Examining the Results from the US GEOTRACES North Atlantic Section (GA03)

More than 60 scientists (including students and post docs) representing 30 TEI groups (trace elements, isotopes and supporting variables) assembled 11-15 March 2013 at Old Dominion University (Norfolk, Virginia) to examine the results from the US GEOTRACES North Atlantic section (GA03). Members of the US GEOTRACES Scientific Steering Committee met concurrently with the data workshop to assess the overall performance of the expedition and to make recommendations for future US GEOTRACES cruises.

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The first two days of the workshop were devoted to presentation of results by each group, after which participants broke into working groups to compare results pertaining to specific processes (e.g., particle transport and mineral aerosols, boundary exchange, benthic nepheloid layer processes, sources and sinks associated with the hydrothermal plume, transformations across the chlorophyll maximum, oxygen minimum zone processes). Workshop participants repeatedly returned to questions about hydrography and ocean circulation in the context of interpreting TEI distributions, and developed a plan for optimal multiparameter analysis to characterize contributions of various end-member water masses and their respective supply of TEIs along the section.

An important aspect of the workshop was attention to the ongoing intercalibration process. In addition to crossover stations with other cruises, multiple US labs measured certain TEIs, especially at “superstations” (e.g., as many as 5 labs measured dissolved Fe at selected stations). Careful examination of the results indicated that whereas agreement was generally good, thanks to previous intercalibration work, some analytical issues remain unresolved. These findings emphasize the critical importance of sustaining intercalibration efforts on all GEOTRACES cruises to ensure high quality of the global data set.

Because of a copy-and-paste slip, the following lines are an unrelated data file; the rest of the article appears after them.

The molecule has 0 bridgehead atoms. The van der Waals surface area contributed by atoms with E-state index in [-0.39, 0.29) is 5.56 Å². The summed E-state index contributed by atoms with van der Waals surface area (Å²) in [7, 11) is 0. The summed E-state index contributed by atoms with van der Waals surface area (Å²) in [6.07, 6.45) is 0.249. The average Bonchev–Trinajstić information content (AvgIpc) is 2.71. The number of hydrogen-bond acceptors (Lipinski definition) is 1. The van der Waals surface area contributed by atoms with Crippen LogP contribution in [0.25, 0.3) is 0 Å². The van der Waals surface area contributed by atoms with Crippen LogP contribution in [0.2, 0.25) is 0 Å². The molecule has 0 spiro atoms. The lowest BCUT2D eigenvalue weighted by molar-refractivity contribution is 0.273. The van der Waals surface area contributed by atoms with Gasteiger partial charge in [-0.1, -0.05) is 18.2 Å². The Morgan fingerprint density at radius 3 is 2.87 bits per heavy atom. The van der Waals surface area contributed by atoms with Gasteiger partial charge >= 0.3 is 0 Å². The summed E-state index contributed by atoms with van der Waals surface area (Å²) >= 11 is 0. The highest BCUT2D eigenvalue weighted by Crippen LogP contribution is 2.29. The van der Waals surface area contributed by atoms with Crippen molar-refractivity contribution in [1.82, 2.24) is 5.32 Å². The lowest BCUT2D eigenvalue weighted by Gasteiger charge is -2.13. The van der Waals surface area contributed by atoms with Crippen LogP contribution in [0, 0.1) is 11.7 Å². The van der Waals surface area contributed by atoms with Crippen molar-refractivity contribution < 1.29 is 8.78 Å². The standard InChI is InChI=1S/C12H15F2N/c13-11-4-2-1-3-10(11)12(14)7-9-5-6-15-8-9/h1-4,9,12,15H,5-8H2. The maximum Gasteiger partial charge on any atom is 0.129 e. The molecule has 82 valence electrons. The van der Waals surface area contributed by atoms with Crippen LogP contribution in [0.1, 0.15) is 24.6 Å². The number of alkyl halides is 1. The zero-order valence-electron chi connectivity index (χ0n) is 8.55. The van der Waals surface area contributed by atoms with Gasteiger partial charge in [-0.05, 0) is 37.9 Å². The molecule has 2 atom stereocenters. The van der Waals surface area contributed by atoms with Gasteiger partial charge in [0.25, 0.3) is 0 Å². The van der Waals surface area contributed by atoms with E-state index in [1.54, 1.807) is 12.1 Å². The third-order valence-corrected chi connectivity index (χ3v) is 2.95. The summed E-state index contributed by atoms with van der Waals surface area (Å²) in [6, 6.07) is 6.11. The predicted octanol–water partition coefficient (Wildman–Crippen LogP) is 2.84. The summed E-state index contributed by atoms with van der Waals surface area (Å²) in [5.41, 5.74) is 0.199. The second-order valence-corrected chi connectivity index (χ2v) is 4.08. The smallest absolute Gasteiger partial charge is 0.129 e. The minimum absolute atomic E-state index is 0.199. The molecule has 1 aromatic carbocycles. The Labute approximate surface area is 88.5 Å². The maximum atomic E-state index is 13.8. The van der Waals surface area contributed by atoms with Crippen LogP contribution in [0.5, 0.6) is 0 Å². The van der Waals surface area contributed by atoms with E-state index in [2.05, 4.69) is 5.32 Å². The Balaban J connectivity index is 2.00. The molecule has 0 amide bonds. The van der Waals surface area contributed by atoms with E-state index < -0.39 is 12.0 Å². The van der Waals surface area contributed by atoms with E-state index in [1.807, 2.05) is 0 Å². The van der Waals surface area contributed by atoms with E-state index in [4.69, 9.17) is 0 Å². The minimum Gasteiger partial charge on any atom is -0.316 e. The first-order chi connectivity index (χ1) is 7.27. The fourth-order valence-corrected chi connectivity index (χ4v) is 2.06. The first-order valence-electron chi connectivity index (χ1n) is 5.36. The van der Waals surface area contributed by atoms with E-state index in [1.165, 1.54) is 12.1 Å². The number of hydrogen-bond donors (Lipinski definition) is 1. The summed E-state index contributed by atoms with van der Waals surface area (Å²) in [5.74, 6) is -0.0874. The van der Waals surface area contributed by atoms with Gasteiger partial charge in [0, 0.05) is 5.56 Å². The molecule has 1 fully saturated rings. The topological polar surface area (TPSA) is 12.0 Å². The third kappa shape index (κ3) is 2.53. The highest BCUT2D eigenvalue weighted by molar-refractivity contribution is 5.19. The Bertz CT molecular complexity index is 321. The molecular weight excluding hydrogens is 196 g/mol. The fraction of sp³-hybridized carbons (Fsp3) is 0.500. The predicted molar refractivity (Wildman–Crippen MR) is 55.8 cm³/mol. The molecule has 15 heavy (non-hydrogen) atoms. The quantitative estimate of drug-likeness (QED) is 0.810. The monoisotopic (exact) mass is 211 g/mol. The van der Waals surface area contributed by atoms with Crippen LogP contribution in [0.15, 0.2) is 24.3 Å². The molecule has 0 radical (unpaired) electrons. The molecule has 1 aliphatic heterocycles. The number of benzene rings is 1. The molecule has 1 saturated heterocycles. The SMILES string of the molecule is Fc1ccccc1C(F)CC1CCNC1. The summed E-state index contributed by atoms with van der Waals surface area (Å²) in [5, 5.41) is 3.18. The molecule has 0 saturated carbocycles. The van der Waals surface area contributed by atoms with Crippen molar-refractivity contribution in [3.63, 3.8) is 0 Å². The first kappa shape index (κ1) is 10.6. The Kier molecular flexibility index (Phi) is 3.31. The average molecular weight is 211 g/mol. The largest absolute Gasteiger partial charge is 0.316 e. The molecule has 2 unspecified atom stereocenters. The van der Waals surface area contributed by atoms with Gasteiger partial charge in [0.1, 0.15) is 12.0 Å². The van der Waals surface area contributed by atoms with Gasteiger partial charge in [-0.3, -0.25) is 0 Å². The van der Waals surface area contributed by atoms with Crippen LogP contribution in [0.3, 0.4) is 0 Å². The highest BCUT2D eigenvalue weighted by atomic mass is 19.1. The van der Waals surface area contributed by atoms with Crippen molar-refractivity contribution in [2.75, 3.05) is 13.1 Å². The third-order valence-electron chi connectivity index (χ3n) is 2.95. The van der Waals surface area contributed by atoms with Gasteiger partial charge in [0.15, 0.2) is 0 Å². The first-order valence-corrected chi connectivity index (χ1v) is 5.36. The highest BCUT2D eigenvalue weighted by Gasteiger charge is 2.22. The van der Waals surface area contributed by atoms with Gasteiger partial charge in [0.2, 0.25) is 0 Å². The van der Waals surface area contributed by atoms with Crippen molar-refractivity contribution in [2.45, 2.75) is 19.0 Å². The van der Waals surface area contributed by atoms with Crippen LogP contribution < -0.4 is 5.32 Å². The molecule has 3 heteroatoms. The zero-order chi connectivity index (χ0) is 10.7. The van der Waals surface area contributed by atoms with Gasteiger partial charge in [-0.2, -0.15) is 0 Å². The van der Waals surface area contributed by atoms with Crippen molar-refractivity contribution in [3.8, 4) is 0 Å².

The true potential of the GEOTRACES philosophy was realized as investigators compared results for different TEIs and supporting variables when interpreting the processes affecting TEI distributions along the section. For example, within the “margin section” between Mauritania and the Cape Verde Islands, iron isotopes, radium isotopes, circulation tracers, nutrients and oxygen were combined with distributions of a suite of trace elements to discriminate between dust and boundary exchange with margin sediments as a source of iron and other TEIs. Workshop participants identified a number of synthesis topics like this to be developed for publication over the next year or so.

Prepared by Bob Anderson (April 2013).